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We construct that solution, explore whether it worked, and then likely rework the cycle until we’re successful.” Primary students have overcome a variety of problem-solving tasks such as making a bristle bot (a vibrating toothbrush bristle), a  oating superhero medallion, and celebration symbols. Jonathan, a Grade 1 student, clearly enjoys the experience. “It’s fun,” he said. “You can build what you’re thinking.”
Grade 3 teacher Gillian Koeniger said it was very successful this school year to switch gears, and have the class
design and build their individual inventions in the Makerspace. “The inventions are
part of the ‘How We Organize Ourselves’ Unit of
Inquiry and I believe the students
learned far more about the
process of
conceiving, designing and building inventions with the input of teachers and fellow classmates,” she said. Lizette Chapa, the mother of twins in Grade 3, assisted teachers and students in the Elementary School Makerspace with their inventions and echoed Ms. Koeniger’s view. “I watched kids bene t signi cantly from the guidance of teachers and collaboration with their classmates.”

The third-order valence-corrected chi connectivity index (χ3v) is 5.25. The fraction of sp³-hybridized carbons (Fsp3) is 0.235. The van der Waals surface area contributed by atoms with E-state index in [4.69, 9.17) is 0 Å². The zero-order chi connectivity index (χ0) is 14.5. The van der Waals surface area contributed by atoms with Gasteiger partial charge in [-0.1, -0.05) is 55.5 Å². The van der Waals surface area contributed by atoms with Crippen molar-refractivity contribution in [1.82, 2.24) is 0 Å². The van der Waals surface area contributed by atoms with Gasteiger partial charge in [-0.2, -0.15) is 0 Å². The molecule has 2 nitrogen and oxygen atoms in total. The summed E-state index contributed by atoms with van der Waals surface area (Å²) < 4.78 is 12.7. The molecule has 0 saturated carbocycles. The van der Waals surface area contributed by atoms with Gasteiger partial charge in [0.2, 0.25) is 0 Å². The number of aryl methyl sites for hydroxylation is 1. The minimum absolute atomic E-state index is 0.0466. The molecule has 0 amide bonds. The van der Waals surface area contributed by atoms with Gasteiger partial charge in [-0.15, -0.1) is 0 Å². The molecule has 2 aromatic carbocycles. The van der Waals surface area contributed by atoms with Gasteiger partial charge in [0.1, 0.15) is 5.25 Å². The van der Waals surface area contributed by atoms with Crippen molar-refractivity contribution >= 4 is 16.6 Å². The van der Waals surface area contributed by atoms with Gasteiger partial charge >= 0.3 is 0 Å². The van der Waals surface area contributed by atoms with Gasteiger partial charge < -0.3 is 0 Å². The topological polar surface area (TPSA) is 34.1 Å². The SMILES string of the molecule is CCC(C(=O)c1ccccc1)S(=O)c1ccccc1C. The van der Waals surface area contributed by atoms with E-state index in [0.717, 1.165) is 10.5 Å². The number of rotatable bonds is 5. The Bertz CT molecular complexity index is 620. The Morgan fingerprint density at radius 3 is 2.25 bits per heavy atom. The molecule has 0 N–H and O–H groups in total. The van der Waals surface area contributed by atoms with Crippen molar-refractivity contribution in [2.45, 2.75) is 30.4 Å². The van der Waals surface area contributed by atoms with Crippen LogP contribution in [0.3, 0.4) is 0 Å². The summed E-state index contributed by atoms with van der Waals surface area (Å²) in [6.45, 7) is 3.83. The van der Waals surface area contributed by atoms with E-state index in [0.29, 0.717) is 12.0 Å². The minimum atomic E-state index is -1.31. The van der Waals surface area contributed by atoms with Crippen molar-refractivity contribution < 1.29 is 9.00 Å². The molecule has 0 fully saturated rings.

Ms. Joslin-Callahan emphasized that the Makerspaces are very e ective teaching tools serving the important STEM curriculum. STEM is an acronym referring to science, technology, engineering and math. She said the Makerspaces are extremely enjoyable for the students and are preparing them for the future. “We are allocating resources to this space in the belief that it provides another opportunity for children to develop important life-long learning skills.”
The current plan is to further integrate the Primary and Elementary School Makerspaces into the two divisions, and prepare the students for a seamless transition into the Upper School’s Design Technology program, which is a de facto Makerspace of its own.
Emmett Kelly FIS Parent
February 2017 FIS World 11

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